The specific EF domains that have been identified for clinical assessment are: self-management across time, self-organization and problem solving; self-restraint (i.e., behavioral inhibition); self-motivation; and self-regulation of emotions (see also Barkley, 2011). The presence of these EFs has been identified as a reliable diagnostic indicator in the assessment of adult ADHD (Kessler et al., 2010). Across individual development, the EFs unfold from the Pre-Executive level (the neurological building blocks for later EFs), to the Instrumental-Self-Directed level (when the EF domains listed above emerge), to the Methodical-Self-Reliant level (goal-directed sequences of action are employed), to the Tactical-Reciprocal level (goals are met through social exchange and sharing), to the Strategic-Cooperative level (cooperation and acting in unison are used to achieve larger goals than could be achieved alone), culminating in the Extended Utilitarian level (goal-directed behaviors are guided by principles and to achieve mutually beneficial outcomes). The effects of the EFs radiate further away in time and distance from the individual with each successive level, though continuing to contribute to individual well-being and fitness for survival.

The answer to "why” EFs exist at all is associated with the increased social demands of group living, particularly groups of non-relatives with overlapping self-interests. Working together, groups of individuals can achieve more personally relevant goals than can be achieved alone. Of course, with increased cooperation (guided by individual self-interests), there is also increased opportunities for exploitation and "cheating,” which may create the need for rules, laws, and sense of morals, which could be considered social artifacts of the extended phenotype model.

Although not a book on ADHD per se, the role of the EFs is central to understanding the effects of ADHD on functioning, a view that has been put forward by Barkley, Dr. Thomas E. Brown, and many other leaders in the field. Barkley weaves his theory using evolution, the extended phenotype model, neuropsychology, psychology, etc. and illustrates the role of EFs on various facets of human nature, social institutions, and fields of study, such as economics. Professionals interested in ADHD and EFs will find a great deal of helpful background and theoretical information. The clinical applications of the model are addressed at the end of the book, though in somewhat broad strokes. Overall, this extended view of the EFs makes for a fascinating read about an important facet of human nature and will give interested readers much to ponder.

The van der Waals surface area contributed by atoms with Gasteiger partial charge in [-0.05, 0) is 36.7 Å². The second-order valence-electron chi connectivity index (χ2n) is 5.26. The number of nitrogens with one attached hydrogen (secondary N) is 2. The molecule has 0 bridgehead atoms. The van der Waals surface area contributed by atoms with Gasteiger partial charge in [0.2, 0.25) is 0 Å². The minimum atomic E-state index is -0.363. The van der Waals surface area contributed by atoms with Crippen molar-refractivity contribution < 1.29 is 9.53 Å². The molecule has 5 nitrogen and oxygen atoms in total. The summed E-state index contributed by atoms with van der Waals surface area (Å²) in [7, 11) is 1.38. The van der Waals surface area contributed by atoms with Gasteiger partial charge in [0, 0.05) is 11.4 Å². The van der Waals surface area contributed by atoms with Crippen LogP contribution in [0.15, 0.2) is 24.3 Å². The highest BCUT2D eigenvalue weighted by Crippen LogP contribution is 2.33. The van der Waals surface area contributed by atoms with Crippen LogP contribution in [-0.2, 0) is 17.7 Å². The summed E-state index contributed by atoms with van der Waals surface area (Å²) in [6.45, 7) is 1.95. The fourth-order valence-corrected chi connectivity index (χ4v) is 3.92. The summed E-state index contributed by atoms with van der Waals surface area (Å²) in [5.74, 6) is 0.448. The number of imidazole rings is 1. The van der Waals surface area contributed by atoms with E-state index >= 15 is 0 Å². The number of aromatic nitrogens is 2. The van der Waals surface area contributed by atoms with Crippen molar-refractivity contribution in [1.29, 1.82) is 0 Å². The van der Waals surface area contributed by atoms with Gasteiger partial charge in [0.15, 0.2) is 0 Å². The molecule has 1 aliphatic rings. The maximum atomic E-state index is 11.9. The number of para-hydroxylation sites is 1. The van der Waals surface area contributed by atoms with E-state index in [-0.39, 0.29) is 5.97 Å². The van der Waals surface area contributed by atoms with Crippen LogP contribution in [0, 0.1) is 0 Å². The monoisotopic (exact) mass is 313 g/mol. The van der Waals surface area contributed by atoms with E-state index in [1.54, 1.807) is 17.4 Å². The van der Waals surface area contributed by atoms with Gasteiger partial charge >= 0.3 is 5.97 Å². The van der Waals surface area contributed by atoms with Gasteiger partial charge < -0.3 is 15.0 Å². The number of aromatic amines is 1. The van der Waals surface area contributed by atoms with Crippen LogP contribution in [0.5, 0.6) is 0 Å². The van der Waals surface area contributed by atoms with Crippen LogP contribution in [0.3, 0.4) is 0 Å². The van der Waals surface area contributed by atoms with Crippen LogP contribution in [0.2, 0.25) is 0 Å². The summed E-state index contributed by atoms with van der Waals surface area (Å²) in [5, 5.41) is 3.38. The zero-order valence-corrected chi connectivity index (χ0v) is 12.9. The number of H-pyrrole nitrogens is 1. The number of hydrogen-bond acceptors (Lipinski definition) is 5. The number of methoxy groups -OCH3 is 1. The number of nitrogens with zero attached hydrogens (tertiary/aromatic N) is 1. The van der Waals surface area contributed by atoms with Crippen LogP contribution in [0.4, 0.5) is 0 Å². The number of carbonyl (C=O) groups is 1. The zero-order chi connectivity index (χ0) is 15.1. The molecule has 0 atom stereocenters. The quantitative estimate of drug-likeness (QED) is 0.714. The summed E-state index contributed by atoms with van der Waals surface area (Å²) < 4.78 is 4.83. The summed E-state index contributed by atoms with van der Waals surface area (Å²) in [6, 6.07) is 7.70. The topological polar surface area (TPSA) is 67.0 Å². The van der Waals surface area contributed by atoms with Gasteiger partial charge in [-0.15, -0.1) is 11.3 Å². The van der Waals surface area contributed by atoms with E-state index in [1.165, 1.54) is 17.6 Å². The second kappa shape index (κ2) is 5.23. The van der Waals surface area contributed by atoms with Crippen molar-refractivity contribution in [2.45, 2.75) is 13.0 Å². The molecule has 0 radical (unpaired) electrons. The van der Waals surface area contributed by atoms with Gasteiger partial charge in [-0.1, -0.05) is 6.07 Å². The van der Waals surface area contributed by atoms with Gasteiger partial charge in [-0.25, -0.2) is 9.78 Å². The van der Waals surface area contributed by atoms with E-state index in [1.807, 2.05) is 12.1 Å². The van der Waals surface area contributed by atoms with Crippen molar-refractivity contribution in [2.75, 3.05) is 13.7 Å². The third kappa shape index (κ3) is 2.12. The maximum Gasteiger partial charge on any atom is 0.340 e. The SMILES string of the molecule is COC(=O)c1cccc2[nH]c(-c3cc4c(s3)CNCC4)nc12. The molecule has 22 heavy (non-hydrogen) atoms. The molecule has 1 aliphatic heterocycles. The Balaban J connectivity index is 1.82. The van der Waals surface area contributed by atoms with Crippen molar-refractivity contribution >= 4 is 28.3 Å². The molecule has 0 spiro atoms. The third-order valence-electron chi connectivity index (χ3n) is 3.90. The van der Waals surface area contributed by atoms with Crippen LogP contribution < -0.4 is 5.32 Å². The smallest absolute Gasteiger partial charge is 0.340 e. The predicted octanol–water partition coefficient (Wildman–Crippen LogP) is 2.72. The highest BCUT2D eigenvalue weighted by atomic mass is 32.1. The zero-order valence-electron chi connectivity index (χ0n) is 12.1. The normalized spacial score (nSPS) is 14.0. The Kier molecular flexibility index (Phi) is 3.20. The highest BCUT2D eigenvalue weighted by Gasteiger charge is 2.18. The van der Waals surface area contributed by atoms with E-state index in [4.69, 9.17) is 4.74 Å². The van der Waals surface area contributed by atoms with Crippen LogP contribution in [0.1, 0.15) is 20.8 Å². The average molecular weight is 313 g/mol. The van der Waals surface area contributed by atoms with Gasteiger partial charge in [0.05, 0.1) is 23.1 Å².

J. Russell Ramsay, Ph.D. is Co-Chair of ADDA’s Professional Advisory Board, co-director and co-founder of PENN's Adult ADHD Treatment and Research Program, and associate professor of clinical psychology at the Perelman School of Medicine. Dr. Ramsay is author of Cognitive-Behavioral Therapy for Adult ADHD: An Integrative Psychosocial and Medical Approach (Practical Clinical Guidebooks) (with Dr. Anthony Rostain) and Nonmedication Treatments for Adult ADHD: Evaluating Impact on Daily Functioning and Well-Being.

References

Barkley, R. A. (2011). Barkley deficits in executive functioning scale. New York: Guilford.

Dawkins, R. (1982). The extended phenotype: The long reach of the gene. New York: Oxford University Press.

Kessler, R.C., Green, J. G., Adler, L. A., Barkley, R. A., et al. (2010). Structure and diagnosis of adult attention-deficit/hyperactivity disorder: Analysis of expanded diagnostic criteria from the adult ADHD clinical diagnostic scale. Archives of General Psychiatry, 67, 1168-1178.